A very long time ago, somebody thought that it would be a good idea to give all little French children a day off school on a Thursday. This, so that the week would be cut in two and the little "têtes blondes" wouldn’t become overtired. At some point, perhaps in the seventies, for some reason, Thursday off became Wednesday off. Then, gradually, as more and more parents started to spend weekends at home rather than at work and wanted to spend some of that leisure time with their children, Saturday also became a non-school day and "la semaine de quatre jours" was born. Theoretically, the children who don’t go to school an a Saturday morning have slightly shorter holidays than those who do and nobody seems to mind this. What nobody, ever ever calls into question, however, is the sacrosanct "jour des enfants" - a day originally intended to be spent chilling out at home in a post-second-world-war sort of way. Only it is no longert a relaxing day of rest at all, at least not in our house, and I don't think we're particulalry atypical. For us, it’s more of a running-around-like-chickens-with-their-heads-cut-off sort of day.
If you both work, you obviously have to find some sort of alternative childcare solution for a Wednesday, a complicated task if you don't have grandparents on the doorstep. This is how, a couple of weeks ago, I came to spend over three hours queuing to sign my four-year-old up for a kids’ club with a really good reputation and a very long waiting list. I got him in. He then sobbed inconsolably when I left him on the first two Wednesdays he had to spend there. His little sister, meanwhile goes to her old childminder’s since we felt starting nursery and doing something unfamiliar on a Wednesday all in the same month would be a bit much for a three-year-old to cope with. Neither of these arrangements is free, far from it.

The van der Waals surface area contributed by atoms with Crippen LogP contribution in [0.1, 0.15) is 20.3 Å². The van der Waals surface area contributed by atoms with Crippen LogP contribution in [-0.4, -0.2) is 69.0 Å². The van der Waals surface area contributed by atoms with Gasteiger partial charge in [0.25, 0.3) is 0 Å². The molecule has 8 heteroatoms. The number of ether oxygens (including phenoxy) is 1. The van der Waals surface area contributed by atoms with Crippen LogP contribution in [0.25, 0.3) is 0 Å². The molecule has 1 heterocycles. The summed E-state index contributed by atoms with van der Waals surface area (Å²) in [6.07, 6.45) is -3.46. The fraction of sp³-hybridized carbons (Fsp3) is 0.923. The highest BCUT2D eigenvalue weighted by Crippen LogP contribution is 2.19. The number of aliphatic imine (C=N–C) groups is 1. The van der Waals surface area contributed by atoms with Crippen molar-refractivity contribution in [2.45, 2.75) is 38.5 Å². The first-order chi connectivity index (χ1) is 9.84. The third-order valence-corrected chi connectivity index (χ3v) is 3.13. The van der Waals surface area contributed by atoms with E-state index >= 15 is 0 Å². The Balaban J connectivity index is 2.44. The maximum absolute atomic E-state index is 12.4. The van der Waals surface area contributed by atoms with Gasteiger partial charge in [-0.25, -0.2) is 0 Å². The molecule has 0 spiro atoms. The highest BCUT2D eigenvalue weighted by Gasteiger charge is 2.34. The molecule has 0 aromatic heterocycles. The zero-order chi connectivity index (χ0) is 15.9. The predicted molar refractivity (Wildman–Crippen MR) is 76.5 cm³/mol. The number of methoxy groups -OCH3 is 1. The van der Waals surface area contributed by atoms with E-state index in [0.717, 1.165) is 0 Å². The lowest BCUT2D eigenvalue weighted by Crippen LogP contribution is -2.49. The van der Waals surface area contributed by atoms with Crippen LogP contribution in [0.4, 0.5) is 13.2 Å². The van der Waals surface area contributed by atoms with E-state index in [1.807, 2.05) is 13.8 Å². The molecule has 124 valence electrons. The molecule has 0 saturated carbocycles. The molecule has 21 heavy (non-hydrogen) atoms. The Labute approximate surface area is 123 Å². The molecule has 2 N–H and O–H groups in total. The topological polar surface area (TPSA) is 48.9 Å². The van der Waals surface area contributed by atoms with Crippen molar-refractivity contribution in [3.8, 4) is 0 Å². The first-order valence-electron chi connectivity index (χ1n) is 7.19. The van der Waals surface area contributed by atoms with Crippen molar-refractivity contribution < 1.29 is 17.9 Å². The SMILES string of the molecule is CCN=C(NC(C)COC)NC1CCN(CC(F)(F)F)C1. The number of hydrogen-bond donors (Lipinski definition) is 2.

“Aha” I hear you say, “but if you didn’t work, your children would be happy little bunnies playing contentedly at home all day on a Wednesday with you, their paragon stay-at-home mum devising on-tap creative activities and leading occasional cultural outings.” Perhaps. But I don’t think so. Some working mums I know do manage not to work on a Wednesday. From what I see, Wednesdays are the days that mums (why is it almost always the mums?) spend ferrying children from music lessons to judo, from fencing classes to soft play, from ballet to swimming. It’s also the day to which all medical appointments and the like are relegated and some of the hothoused kids are even treated to extra maths lessons.
Since Wednesday is a no-school day it is also birthday party day which is how I came to organise my schedule today so that I could rush back from work at lunchtime to pick Z up, drive him across town, drop him off at a birthday party, kill two hours while he worked on his sugar high, pick him up and drive him and his little friend back into town and arrive just in time to pick little sister up from the childminder’s.
This evening, we’re definitely not refreshed. Roll on Thursday.